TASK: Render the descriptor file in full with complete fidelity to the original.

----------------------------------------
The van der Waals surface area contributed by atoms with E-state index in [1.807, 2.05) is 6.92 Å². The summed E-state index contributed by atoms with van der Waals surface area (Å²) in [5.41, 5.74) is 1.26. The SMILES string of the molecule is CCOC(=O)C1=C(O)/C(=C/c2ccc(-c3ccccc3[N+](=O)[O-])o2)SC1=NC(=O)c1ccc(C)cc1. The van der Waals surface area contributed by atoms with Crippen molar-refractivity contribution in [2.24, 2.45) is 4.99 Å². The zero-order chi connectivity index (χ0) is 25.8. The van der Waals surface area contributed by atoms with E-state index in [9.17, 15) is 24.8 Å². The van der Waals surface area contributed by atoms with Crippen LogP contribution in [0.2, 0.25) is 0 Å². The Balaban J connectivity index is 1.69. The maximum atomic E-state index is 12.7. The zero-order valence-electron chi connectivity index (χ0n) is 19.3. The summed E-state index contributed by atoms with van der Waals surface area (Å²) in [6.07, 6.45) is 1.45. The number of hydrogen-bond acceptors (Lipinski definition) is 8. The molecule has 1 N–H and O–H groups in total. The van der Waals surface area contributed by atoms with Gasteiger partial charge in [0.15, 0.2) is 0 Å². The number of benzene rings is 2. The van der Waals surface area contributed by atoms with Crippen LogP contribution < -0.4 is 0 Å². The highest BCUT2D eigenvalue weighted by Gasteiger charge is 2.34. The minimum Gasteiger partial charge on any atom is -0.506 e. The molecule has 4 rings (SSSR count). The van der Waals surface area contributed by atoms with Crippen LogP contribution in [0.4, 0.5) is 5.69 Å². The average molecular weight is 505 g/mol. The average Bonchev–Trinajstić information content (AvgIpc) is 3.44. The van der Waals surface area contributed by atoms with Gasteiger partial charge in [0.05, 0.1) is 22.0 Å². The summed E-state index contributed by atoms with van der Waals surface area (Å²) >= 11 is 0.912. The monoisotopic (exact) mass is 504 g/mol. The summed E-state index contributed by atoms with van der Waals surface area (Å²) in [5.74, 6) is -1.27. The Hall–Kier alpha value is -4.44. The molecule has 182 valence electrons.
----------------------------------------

The van der Waals surface area contributed by atoms with E-state index in [1.807, 2.05) is 6.92 Å². The summed E-state index contributed by atoms with van der Waals surface area (Å²) in [5.41, 5.74) is 1.26. The SMILES string of the molecule is CCOC(=O)C1=C(O)/C(=C/c2ccc(-c3ccccc3[N+](=O)[O-])o2)SC1=NC(=O)c1ccc(C)cc1. The van der Waals surface area contributed by atoms with Crippen molar-refractivity contribution in [2.24, 2.45) is 4.99 Å². The zero-order chi connectivity index (χ0) is 25.8. The van der Waals surface area contributed by atoms with E-state index in [9.17, 15) is 24.8 Å². The van der Waals surface area contributed by atoms with Crippen LogP contribution in [0.2, 0.25) is 0 Å². The Balaban J connectivity index is 1.69. The maximum atomic E-state index is 12.7. The zero-order valence-electron chi connectivity index (χ0n) is 19.3. The summed E-state index contributed by atoms with van der Waals surface area (Å²) in [6.07, 6.45) is 1.45. The number of hydrogen-bond acceptors (Lipinski definition) is 8. The molecule has 1 N–H and O–H groups in total. The van der Waals surface area contributed by atoms with Gasteiger partial charge in [0.15, 0.2) is 0 Å². The number of benzene rings is 2. The van der Waals surface area contributed by atoms with Crippen LogP contribution < -0.4 is 0 Å². The highest BCUT2D eigenvalue weighted by Gasteiger charge is 2.34. The minimum Gasteiger partial charge on any atom is -0.506 e. The molecule has 4 rings (SSSR count). The van der Waals surface area contributed by atoms with Crippen LogP contribution in [0.4, 0.5) is 5.69 Å². The average molecular weight is 505 g/mol. The average Bonchev–Trinajstić information content (AvgIpc) is 3.44. The van der Waals surface area contributed by atoms with Gasteiger partial charge in [0.05, 0.1) is 22.0 Å². The summed E-state index contributed by atoms with van der Waals surface area (Å²) >= 11 is 0.912. The monoisotopic (exact) mass is 504 g/mol. The summed E-state index contributed by atoms with van der Waals surface area (Å²) in [5.74, 6) is -1.27. The Hall–Kier alpha value is -4.44. The molecule has 182 valence electrons.